In gradient balance, the pressure gradient force, Coriolis force, and horizontal centrifugal force are all important. This balance occurs as wind in a pressure gradient field goes around a curve.** **There are many examples of this type of flow on any weather map—any synoptic-scale pressure gradient for which the isobars curve is an example of gradient flow.

\[-\frac{V^{2}}{R}-f V-\frac{\partial \Phi}{\partial n}=0\]

To solve this equation for velocity, we can use the quadratic equation:

\[a x^{2}+b x+c=0 \quad \rightarrow \quad x=\frac{-b \pm \sqrt{b^{2}-4 a c}}{2 a}\]

\[\frac{V^{2}}{R}+f V+\frac{\partial \Phi}{\partial n}=0 \quad \rightarrow \quad V=\frac{-f \pm \sqrt{f^{2}-4\left(\frac{1}{R}\right) \frac{\partial \Phi}{\partial n}}}{\frac{2}{R}}\]

\[V=-\frac{f R}{2} \pm \sqrt{\frac{f^{2} R^{2}}{4}-R \frac{\partial \Phi}{\partial n}}\]

\(\frac{f^{2} R^{2}}{4}\) is always positive, so, for a given hemisphere (say, the Northern Hemisphere) there are eight possibilities because * R* can be either positive or negative, \(\frac{\partial \Phi}{\partial n}\) can be positive or negative, and we have the ± sign in between the two terms on the right-hand side of Equation [10.40].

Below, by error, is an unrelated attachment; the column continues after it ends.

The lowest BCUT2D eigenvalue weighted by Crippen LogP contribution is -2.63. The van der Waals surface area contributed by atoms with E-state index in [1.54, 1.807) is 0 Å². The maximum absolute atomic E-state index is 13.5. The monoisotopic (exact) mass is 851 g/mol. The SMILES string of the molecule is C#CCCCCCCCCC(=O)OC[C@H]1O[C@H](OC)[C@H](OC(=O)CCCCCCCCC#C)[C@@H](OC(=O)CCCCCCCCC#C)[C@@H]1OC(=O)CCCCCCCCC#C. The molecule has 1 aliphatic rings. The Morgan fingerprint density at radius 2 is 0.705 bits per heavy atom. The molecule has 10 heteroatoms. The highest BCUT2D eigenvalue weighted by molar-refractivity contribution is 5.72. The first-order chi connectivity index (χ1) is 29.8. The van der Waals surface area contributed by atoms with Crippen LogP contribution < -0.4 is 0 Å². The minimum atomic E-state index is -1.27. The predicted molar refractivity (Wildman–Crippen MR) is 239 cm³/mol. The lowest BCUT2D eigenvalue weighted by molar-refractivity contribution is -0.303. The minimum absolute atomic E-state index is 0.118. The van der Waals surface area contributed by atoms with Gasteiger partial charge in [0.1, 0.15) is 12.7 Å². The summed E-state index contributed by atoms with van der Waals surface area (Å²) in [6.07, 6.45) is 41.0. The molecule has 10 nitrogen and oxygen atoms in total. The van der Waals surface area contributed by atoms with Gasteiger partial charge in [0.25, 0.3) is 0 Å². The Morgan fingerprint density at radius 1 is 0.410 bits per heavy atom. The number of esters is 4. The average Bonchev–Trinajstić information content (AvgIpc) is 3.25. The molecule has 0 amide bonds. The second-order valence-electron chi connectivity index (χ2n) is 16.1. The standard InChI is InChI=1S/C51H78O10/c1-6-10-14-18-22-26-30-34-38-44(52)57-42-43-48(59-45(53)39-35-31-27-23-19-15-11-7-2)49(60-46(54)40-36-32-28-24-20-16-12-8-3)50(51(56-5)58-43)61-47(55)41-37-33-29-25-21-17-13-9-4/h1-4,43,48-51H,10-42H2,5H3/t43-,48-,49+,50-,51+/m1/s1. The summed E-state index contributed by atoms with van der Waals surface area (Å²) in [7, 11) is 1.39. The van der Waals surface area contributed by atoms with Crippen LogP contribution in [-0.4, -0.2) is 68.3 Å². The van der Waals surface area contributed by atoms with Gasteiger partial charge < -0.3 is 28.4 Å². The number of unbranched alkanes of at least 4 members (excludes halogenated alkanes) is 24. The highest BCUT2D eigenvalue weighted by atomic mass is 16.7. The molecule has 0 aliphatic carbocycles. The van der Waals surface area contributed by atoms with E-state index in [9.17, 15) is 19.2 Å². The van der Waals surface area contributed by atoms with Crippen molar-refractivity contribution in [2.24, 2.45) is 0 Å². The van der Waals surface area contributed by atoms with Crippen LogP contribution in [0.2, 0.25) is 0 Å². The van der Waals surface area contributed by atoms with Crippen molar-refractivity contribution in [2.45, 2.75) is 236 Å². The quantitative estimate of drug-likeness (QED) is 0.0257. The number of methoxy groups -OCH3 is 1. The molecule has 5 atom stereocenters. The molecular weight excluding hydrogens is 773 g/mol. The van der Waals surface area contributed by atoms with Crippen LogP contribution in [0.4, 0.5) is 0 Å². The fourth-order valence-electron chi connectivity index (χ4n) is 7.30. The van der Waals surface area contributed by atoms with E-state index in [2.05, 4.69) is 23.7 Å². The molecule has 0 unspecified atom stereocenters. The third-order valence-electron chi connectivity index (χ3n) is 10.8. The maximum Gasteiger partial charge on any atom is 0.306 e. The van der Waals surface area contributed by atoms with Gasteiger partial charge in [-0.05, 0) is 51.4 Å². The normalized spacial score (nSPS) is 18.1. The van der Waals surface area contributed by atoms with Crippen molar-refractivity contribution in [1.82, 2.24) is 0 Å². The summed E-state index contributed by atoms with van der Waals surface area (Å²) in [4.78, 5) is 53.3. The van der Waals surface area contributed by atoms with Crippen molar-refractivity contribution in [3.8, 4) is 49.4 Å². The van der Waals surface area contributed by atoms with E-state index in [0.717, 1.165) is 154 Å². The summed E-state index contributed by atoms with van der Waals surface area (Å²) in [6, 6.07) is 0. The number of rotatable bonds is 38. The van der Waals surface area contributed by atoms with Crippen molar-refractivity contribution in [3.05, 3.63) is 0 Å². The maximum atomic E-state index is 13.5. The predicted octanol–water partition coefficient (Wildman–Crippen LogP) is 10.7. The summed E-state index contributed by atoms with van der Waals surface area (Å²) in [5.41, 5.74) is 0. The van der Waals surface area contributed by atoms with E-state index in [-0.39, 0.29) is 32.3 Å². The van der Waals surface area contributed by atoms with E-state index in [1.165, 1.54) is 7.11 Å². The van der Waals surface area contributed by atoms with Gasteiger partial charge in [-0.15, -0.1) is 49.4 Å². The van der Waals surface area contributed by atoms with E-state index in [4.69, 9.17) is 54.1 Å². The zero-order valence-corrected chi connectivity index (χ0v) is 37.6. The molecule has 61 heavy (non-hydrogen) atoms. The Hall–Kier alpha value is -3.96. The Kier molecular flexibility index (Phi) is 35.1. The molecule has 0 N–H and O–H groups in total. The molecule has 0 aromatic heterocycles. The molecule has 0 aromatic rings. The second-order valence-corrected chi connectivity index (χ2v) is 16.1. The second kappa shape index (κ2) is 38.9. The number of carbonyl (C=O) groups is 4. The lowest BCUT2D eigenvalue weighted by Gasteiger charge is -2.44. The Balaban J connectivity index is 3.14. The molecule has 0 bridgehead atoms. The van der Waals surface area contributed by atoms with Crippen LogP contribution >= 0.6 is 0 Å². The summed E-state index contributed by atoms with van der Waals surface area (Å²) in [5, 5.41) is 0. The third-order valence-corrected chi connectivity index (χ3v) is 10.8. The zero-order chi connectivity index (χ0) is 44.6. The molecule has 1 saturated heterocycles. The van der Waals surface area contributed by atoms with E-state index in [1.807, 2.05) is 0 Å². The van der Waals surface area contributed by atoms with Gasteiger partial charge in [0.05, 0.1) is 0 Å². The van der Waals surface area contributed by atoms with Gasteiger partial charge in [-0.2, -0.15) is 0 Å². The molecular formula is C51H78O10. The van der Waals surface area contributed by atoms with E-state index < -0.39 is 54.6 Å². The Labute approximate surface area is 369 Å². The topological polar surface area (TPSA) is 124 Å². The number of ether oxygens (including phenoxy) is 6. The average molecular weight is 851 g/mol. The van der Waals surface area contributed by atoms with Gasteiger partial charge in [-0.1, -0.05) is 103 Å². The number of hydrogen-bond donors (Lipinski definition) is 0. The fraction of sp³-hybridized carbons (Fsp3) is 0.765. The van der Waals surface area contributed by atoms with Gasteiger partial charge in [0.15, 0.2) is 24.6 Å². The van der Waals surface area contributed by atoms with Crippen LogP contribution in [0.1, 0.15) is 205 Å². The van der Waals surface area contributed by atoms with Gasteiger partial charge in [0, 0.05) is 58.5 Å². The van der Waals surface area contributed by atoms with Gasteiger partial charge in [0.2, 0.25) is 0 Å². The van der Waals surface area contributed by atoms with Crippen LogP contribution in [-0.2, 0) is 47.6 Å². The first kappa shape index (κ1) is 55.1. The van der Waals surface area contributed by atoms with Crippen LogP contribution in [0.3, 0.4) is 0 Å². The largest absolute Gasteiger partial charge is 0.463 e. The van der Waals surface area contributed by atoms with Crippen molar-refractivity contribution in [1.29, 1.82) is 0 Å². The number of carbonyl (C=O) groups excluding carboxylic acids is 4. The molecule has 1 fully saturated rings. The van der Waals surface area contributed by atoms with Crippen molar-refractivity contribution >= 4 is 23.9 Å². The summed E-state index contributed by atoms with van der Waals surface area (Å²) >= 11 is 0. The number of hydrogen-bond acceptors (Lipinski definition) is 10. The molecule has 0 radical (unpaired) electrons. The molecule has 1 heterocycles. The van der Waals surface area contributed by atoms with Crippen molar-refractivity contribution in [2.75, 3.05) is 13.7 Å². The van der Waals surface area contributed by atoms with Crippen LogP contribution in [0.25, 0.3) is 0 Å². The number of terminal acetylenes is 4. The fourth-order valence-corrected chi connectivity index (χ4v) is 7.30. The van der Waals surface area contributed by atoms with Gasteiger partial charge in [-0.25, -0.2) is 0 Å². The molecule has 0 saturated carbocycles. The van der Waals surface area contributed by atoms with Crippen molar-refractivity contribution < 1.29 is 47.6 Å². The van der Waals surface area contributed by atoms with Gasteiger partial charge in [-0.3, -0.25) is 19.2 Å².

Northern Hemisphere |
R > 0 |
R < 0 |
---|---|---|

\(\frac{\partial \Phi}{\partial n}>0\) | no roots are physical | only positive root is physical |

\(\frac{\partial \Phi}{\partial n}<0\) | only positive root is physical | both roots are physical |

The table above gives the results for the Northern Hemisphere (* f* > 0). We are looking for whether positive or negative values of

*and \(\frac{\partial \Phi}{\partial n}\) give non-negative and real values for*

*R**because only non-negative and real values for*

*V**are physically possible. The reason why real negative values of*

*V**are not possible is because the gradient wind balance has been written down in natural coordinates.*

*V*- For
> 0 and \(\frac{\partial \Phi}{\partial n}>0\), is always negative, so there are no physical solutions.*R* - For \(R>0\) and \(\frac{\partial \Phi}{\partial n}<0\), only the plus sign gives a positive
and thus a physical solution.*V* - For \(R<0\) and \(\frac{\partial \Phi}{\partial n}>0\), only the plus sign gives a positive
and thus a physical solution.*V* - For \(R<0\) and \(\frac{\partial \Phi}{\partial n}<0\), both roots give positive
and thus physical solutions.*V*

So there are four physical solutions. However, there is one more constraint. This additional constraint is that the absolute angular momentum about the axis of rotation at the latitude of the air parcel should be positive in the Northern Hemisphere (and negative in the Southern Hemisphere). Without proof, we state that only two of the four physically possible cases meet this criterion of positive absolute angular momentum in the Northern Hemisphere. They are:

- Regular low: \(R>0\) and \(\frac{\partial \Phi}{\partial n}<0\) and \(V=-\frac{f R}{2}+\sqrt{\frac{f^{2} R^{2}}{4}-R \frac{\partial \Phi}{\partial n}}\)
- Regular high: \(R<0\) and \(\frac{\partial \Phi}{\partial n}<0\) and \(V=-\frac{f R}{2}-\sqrt{\frac{f^{2} R^{2}}{4}-R \frac{\partial \Phi}{\partial n}}\)

These two cases are depicted in the second and third panels of the figure below.